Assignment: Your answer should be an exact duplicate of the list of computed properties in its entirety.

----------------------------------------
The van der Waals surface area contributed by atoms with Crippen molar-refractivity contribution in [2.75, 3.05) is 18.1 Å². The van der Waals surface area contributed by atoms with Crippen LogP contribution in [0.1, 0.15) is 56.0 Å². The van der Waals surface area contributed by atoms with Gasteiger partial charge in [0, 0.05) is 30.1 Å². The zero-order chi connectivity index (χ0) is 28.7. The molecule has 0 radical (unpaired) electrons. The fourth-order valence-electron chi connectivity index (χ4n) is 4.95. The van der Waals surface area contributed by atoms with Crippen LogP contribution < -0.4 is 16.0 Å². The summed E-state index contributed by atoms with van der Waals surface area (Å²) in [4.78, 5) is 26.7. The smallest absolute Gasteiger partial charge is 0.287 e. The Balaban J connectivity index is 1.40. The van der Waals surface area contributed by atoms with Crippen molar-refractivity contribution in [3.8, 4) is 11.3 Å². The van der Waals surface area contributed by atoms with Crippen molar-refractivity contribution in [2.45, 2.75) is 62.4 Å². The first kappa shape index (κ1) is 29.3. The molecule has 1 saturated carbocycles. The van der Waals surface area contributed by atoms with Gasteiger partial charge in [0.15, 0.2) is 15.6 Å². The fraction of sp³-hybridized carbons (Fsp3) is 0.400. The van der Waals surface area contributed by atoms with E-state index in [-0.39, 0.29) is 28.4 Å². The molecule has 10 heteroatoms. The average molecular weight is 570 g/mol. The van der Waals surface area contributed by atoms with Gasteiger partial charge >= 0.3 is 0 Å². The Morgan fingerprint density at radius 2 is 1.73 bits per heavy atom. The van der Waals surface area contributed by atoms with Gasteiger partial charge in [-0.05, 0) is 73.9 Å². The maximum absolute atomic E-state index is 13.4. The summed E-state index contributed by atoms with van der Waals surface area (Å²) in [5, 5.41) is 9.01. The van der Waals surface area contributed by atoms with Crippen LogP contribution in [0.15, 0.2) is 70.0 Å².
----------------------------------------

The van der Waals surface area contributed by atoms with Crippen molar-refractivity contribution in [2.75, 3.05) is 18.1 Å². The van der Waals surface area contributed by atoms with Crippen LogP contribution in [0.1, 0.15) is 56.0 Å². The van der Waals surface area contributed by atoms with Gasteiger partial charge in [0, 0.05) is 30.1 Å². The zero-order chi connectivity index (χ0) is 28.7. The molecule has 0 radical (unpaired) electrons. The fourth-order valence-electron chi connectivity index (χ4n) is 4.95. The van der Waals surface area contributed by atoms with Crippen LogP contribution < -0.4 is 16.0 Å². The summed E-state index contributed by atoms with van der Waals surface area (Å²) in [4.78, 5) is 26.7. The smallest absolute Gasteiger partial charge is 0.287 e. The Balaban J connectivity index is 1.40. The van der Waals surface area contributed by atoms with Crippen molar-refractivity contribution in [3.8, 4) is 11.3 Å². The van der Waals surface area contributed by atoms with Crippen molar-refractivity contribution in [2.45, 2.75) is 62.4 Å². The first kappa shape index (κ1) is 29.3. The molecule has 1 saturated carbocycles. The van der Waals surface area contributed by atoms with Gasteiger partial charge in [0.15, 0.2) is 15.6 Å². The fraction of sp³-hybridized carbons (Fsp3) is 0.400. The van der Waals surface area contributed by atoms with E-state index in [-0.39, 0.29) is 28.4 Å². The molecule has 10 heteroatoms. The average molecular weight is 570 g/mol. The van der Waals surface area contributed by atoms with Gasteiger partial charge >= 0.3 is 0 Å². The Morgan fingerprint density at radius 2 is 1.73 bits per heavy atom. The van der Waals surface area contributed by atoms with Gasteiger partial charge in [-0.05, 0) is 73.9 Å². The maximum absolute atomic E-state index is 13.4. The summed E-state index contributed by atoms with van der Waals surface area (Å²) in [5, 5.41) is 9.01. The van der Waals surface area contributed by atoms with Crippen LogP contribution in [0.15, 0.2) is 70.0 Å².